|Constant divisions, remainders email@example.com (1992-10-20)|
|Re: Constant divisions, remainders Cheryl_Lins@gateway.qm.apple.com (Cheryl Lins) (1992-10-21)|
|Re: Constant divisions, remainders firstname.lastname@example.org (1992-10-23)|
|Re: Constant divisions, remainders email@example.com (1992-10-27)|
|Re: Constant divisions, remainders firstname.lastname@example.org (1992-11-02)|
|Re: Constant divisions, remainders email@example.com (1992-11-05)|
|Re: Constant divisions, remainders firstname.lastname@example.org (1992-11-08)|
|Re: Constant divisions, remainders email@example.com (1992-11-11)|
|Re: Constant divisions, remainders nickh@CS.CMU.EDU (1992-11-11)|
|Re: Constant divisions, remainders firstname.lastname@example.org (1992-11-11)|
|Re: Constant divisions, remainders email@example.com (1992-11-12)|
|Re: Constant divisions, remainders corbett@lupa.Eng.Sun.COM (1992-11-12)|
|Re: Constant divisions, remainders firstname.lastname@example.org (1992-11-16)|
|From:||email@example.com (Douglas W. Jones,201H MLH,3193350740,3193382879)|
|Organization:||University of Iowa, Iowa City, IA, USA|
|Date:||Wed, 11 Nov 1992 14:59:32 GMT|
firstname.lastname@example.org (Henry Spencer):
> Actually, I seem to recall that it is specifically a relic of FORTRAN,
> which made a fairly arbitrary decision for the sake of well-defined
> behavior, and has been too influential for machine designers to ignore
> ever since.
Indeed, there are two "intuitive" ways to solve the problem of negative
operands in the system:
Q = A div B
R = A mod B
While adhering to the rule that
1) A = QB + R
One solution preserves the equation:
2) (-A)/B = -(A/B)
The desirability of this equation is obvious!
While the other preserves the rule that
3) sign(R) = sign(B)
The desirability of this equation is also obvious -- it makes
modular arithmetic work, specifically, either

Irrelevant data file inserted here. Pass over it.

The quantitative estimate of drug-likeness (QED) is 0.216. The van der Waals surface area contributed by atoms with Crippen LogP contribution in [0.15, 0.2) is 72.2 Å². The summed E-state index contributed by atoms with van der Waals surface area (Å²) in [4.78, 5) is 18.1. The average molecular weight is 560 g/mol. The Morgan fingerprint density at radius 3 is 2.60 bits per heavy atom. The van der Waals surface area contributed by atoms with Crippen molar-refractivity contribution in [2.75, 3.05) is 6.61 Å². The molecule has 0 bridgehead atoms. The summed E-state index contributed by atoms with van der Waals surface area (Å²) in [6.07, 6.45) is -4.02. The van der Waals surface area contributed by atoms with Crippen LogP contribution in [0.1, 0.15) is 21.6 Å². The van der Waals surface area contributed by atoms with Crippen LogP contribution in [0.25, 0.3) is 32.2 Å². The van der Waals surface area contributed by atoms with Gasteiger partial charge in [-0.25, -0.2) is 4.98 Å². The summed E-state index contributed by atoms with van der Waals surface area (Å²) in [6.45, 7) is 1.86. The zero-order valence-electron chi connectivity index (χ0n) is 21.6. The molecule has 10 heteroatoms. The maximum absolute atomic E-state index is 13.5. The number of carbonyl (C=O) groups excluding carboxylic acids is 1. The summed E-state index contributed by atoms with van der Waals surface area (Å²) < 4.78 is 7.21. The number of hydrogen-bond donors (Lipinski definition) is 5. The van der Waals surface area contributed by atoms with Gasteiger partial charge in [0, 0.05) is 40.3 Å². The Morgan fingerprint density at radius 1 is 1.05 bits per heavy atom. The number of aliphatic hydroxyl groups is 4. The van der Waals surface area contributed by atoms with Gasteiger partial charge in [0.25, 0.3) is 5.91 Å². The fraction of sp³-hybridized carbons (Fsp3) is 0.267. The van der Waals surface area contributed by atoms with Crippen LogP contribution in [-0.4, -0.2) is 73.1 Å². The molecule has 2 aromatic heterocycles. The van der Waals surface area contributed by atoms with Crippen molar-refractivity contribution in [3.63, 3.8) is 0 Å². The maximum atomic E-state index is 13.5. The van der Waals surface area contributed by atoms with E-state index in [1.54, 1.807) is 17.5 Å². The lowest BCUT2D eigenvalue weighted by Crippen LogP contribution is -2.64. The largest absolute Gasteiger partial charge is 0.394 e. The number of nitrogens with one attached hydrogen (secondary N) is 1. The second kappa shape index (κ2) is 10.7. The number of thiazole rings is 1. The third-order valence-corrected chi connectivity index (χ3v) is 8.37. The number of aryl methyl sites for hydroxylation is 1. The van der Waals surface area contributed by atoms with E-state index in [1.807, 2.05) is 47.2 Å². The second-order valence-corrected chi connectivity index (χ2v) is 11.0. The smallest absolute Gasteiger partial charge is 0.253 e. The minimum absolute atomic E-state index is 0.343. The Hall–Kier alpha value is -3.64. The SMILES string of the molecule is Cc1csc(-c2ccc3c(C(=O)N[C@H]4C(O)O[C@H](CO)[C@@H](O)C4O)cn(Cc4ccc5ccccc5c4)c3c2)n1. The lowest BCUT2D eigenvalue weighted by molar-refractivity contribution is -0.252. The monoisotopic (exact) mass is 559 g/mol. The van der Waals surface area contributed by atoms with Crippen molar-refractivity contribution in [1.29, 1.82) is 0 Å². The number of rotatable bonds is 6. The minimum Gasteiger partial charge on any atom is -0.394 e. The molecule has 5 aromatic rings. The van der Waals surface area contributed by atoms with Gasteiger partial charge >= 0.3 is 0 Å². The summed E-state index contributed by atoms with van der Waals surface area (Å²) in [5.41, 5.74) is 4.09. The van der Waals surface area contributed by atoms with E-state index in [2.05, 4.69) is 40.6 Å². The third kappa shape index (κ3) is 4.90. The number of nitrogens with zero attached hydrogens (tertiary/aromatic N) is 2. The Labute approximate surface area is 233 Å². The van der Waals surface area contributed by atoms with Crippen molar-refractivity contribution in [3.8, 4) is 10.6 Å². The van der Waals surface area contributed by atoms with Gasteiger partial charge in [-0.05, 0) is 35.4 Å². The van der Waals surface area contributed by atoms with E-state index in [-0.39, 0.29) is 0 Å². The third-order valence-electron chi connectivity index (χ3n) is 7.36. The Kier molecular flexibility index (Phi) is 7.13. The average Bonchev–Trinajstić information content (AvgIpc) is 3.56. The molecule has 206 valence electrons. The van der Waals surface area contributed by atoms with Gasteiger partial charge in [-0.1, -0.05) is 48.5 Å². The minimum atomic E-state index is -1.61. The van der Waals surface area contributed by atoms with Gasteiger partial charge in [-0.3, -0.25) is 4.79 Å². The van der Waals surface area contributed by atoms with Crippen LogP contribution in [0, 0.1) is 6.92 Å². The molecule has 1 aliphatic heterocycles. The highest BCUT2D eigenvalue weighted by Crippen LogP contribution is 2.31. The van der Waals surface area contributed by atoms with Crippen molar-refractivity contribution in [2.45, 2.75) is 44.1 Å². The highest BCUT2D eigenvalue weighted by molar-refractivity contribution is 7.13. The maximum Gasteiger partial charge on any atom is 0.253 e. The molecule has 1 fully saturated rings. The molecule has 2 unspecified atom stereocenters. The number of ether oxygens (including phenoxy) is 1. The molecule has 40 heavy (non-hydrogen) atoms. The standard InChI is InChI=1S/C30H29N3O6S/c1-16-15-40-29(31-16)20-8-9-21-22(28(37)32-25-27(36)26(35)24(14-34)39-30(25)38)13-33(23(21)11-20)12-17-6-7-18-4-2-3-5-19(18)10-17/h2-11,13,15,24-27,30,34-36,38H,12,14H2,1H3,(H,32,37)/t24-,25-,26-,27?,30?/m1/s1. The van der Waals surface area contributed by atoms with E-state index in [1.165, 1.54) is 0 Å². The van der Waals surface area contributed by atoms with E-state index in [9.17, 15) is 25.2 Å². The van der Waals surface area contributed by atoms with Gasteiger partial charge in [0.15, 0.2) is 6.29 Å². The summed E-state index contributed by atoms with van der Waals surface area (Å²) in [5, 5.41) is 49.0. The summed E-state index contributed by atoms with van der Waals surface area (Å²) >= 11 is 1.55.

0 <= A mod B < B -- for positive B
0 >= A mod B > B -- for negative B
Rules 1, 2 and 3 are all desirable, but they cannot all be satisfied! The
designers of FORTRAN, being numerically inclined, chose to keep rule 2,
and they didn't really think about 1. Wirth, in Pascal, chose to keep 2
because of precidents, and also added rule 1 to define the mod operator.
Ada provided a mod operator that satisfied rule 3, but also a rem operator
so that they could define div and rem in terms of 1 and 2. The average
Ada programmer probably flips a coin to select between the mod and rem
Speaking as someone who worries primarily about coding and other integer
stuff, I'd prefer division to obey rules 1 and 3, because then I can use
div and mod to pack and unpack things to an arbitrary radix.
If hardware designers need a hard and flat statement to guide their work,
it should be that both definitions of div and mod should be supported by
the hardware! (or in a RISC, if neither is supported, I should be able to
In my PhD thesis, long ago, I suggested that the div instruction (that
produces both quotient and remainder) should provide one interpretation,
but that there should be a single instruction that can be used to flip
between rule 2 and 3 -- I called this the divide correct instruction.
checks the condition codes (or whatever) and if needed adjusts the
quotient up or down by one and adjusts the remainder by adding or
subtracting the divisor.
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